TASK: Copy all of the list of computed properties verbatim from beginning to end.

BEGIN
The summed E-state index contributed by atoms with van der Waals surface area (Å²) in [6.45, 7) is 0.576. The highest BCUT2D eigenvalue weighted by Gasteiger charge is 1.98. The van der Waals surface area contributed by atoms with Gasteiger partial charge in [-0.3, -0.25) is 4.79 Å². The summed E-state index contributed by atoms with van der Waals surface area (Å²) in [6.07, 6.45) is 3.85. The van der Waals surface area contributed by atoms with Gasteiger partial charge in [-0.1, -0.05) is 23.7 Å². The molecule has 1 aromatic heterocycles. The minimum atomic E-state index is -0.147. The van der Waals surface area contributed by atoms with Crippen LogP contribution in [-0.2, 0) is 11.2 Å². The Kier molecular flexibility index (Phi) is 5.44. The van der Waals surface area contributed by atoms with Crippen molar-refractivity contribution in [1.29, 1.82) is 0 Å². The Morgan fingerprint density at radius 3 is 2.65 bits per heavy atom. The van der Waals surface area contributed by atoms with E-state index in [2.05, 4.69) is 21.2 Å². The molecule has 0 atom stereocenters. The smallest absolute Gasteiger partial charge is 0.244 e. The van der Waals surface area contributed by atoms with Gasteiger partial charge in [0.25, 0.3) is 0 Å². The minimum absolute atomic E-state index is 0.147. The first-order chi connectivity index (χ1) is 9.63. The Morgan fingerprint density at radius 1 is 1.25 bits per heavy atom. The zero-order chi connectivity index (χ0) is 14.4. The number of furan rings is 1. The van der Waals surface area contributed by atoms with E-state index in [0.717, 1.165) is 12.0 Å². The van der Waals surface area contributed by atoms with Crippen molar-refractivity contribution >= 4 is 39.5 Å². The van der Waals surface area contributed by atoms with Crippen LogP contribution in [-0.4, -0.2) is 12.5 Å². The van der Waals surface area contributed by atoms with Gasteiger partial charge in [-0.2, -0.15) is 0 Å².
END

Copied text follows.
The summed E-state index contributed by atoms with van der Waals surface area (Å²) in [6.45, 7) is 0.576. The highest BCUT2D eigenvalue weighted by Gasteiger charge is 1.98. The van der Waals surface area contributed by atoms with Gasteiger partial charge in [-0.3, -0.25) is 4.79 Å². The summed E-state index contributed by atoms with van der Waals surface area (Å²) in [6.07, 6.45) is 3.85. The van der Waals surface area contributed by atoms with Gasteiger partial charge in [-0.1, -0.05) is 23.7 Å². The molecule has 1 aromatic heterocycles. The minimum atomic E-state index is -0.147. The van der Waals surface area contributed by atoms with Crippen LogP contribution in [-0.2, 0) is 11.2 Å². The Kier molecular flexibility index (Phi) is 5.44. The van der Waals surface area contributed by atoms with Crippen molar-refractivity contribution in [1.29, 1.82) is 0 Å². The Morgan fingerprint density at radius 3 is 2.65 bits per heavy atom. The van der Waals surface area contributed by atoms with E-state index in [2.05, 4.69) is 21.2 Å². The molecule has 0 atom stereocenters. The smallest absolute Gasteiger partial charge is 0.244 e. The van der Waals surface area contributed by atoms with Gasteiger partial charge in [0.25, 0.3) is 0 Å². The minimum absolute atomic E-state index is 0.147. The first-order chi connectivity index (χ1) is 9.63. The Morgan fingerprint density at radius 1 is 1.25 bits per heavy atom. The zero-order chi connectivity index (χ0) is 14.4. The number of furan rings is 1. The van der Waals surface area contributed by atoms with E-state index in [0.717, 1.165) is 12.0 Å². The van der Waals surface area contributed by atoms with Crippen molar-refractivity contribution >= 4 is 39.5 Å². The van der Waals surface area contributed by atoms with Crippen LogP contribution in [-0.4, -0.2) is 12.5 Å². The van der Waals surface area contributed by atoms with Gasteiger partial charge in [-0.2, -0.15) is 0 Å².